Billy Booco and the bear; a humorous tale of brave pioneer woman defending her man |

Billy Booco and the bear; a humorous tale of brave pioneer woman defending her man

Kathy Heicher
Mountains, Men & Memories
Booco family members pose by their cabin on Alkali Creek near Wolcott in about 1920. From left to right are Issac Booco, Cecil Terrell Playford and daughter, Grandmother Margaret Booco, Margaret Terrell, and Mary, Jack, Billy (son of the Billy Booco in this story), Gordon, Ben and Gern Booco. (Photo courtesy of Eagle County Historical Society and Eagle Valley Library District)

About the Eagle County Historical Society

The Eagle County Historical Society is dedicated to the recording and preservation of local history through educational programs, publishing and maintenance of a museum and archive. Native American culture, mining, ranching, agriculture and recreation have played important roles in our past and continue to impact Eagle County life. For more information, visit

Editor’s note: “Booco” is the correct name for the wildfire recently north of Wolcott. Some years ago, somebody changed the spelling on a USGS map, hence the “Bocco” misspelling. If you look in property records, the “Booco” subdivision in Minturn is spelled correctly. Mountains, Men & Memories is a column in the Vail Daily written and researched by Kathy Heicher, president of the Eagle County Historical Society, providing a front row seat to Eagle County’s history.

The Booco wildfire that recently blazed north of Wolcott created smoke, worry, local headlines and probably some curiosity about just where its name originated. Indeed, the Booco name has deep roots in Eagle County.

William “Billy” Booco was the grandson of a Frenchman who came to this country to help liberate the colonies during the Revolutionary War, and then chose to stay.

Billy, his wife Margaret and their seven children came west from Indiana in 1879, lured by the promise of silver in the mountains near Leadville. Like many pioneers, when the fortunes of the mines ebbed, Billy turned to ranching. He and his oldest son, George, homesteaded property on what is now Minturn. That’s where the bear incident occurred.

As recounted decades later in the Holy Cross Trail newspaper, Billy Booco one day discovered a beehive in a tree near his ranch. Pleased with his sweet discovery, Billy smoked the bees out of the hive, cut down the tree, and headed back home with the honeycomb. He was unaware until he reached his homestead that a honey-loving bear had followed the sweet scent.

Defending her man

The bear showed itself somewhere between Billy’s corral and cabin. Panicked, Billy attempted to escape the bear by quickly climbing to the high crosspiece between the wooden posts holding the corral gate in place. There Billy lay stretched along the high beam, his legs dangling. Unfortunately, Billy’s boots were smeared with honey.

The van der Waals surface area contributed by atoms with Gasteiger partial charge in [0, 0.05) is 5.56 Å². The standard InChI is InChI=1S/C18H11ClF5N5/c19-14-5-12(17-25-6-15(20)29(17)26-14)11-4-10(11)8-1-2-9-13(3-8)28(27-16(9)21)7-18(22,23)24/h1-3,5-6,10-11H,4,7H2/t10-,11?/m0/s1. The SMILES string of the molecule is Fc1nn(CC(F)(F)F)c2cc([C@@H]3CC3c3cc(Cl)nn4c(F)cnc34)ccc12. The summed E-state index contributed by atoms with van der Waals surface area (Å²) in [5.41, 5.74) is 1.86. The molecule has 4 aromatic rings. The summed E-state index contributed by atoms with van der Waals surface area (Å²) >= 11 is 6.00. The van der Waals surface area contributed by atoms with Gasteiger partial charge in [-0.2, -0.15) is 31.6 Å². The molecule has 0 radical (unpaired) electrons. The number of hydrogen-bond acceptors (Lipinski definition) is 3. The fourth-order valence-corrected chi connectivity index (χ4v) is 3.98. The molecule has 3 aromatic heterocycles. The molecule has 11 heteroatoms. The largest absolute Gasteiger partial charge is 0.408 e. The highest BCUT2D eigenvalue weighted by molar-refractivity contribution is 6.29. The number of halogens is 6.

Standing on its back legs, the bear could almost touch Billy’s toes. Fearing that he would lose his balance if he attempted to draw his feet up higher, Billy yelled for his wife to bring a gun from the house.

Margaret Booco shared her husband’s pioneer courage. She grabbed a rifle from the pegs of the cabin wall, commenced yelling, and ran out toward the bear. The startled animal fled, which was fortunate, because when Billy climbed back down to the ground, he checked the rifle and realized that it was not loaded. For decades, Minturn residents would gleefully recount the story of this brave pioneer woman defending her man with an empty rifle, speculating that the animal had never seen anything as fierce as a protective woman wearing a long skirt.

Booco family history

Billy and Margaret had lived in “Booco” (Minturn’s first name) just a few years when the Denver & Rio Grande Railroad came calling in 1887. Competing against the fledgling Midland Railroad in a race to reach the mining camps of Aspen, The D&RG was anxious to lay down tracks through the Eagle Valley. The Booco homestead was a prime location for a railroad depot and roundhouse.

The elder Boocos sold their property, which briefly became known as “Booco Station.” The D&RG eventually named the stop “Minturn,” after a railroad executive back East who never actually set foot in the mountain community.

Billy and Margaret Booco located a new homestead near Wolcott on Alkali Creek — near the site of the recent fire. A nearby mountain became known as “Booco Mountain.” The name stuck, although somewhere along the line a careless mapmaker changed the spelling to “Bocco.” Several of the Booco children settled nearby.

George Booco stayed in Minturn, investing in mines and selling real estate, and is credited with founding the town.

Billy and Margaret became prominent ranchers at Wolcott. They are buried in the small cemetery at Edwards, which is visible from Interstate 70. The Booco family spread out to the ranching communities of Bond, McCoy and southern Routt County. Several Boocos rest in the McCoy cemetery.

The Boocos definitely played a significant role in Eagle County history. The Booco name will survive long past the wildfire season.

Kathy Heicher is the president of the Eagle County Historical Society and can be reached at

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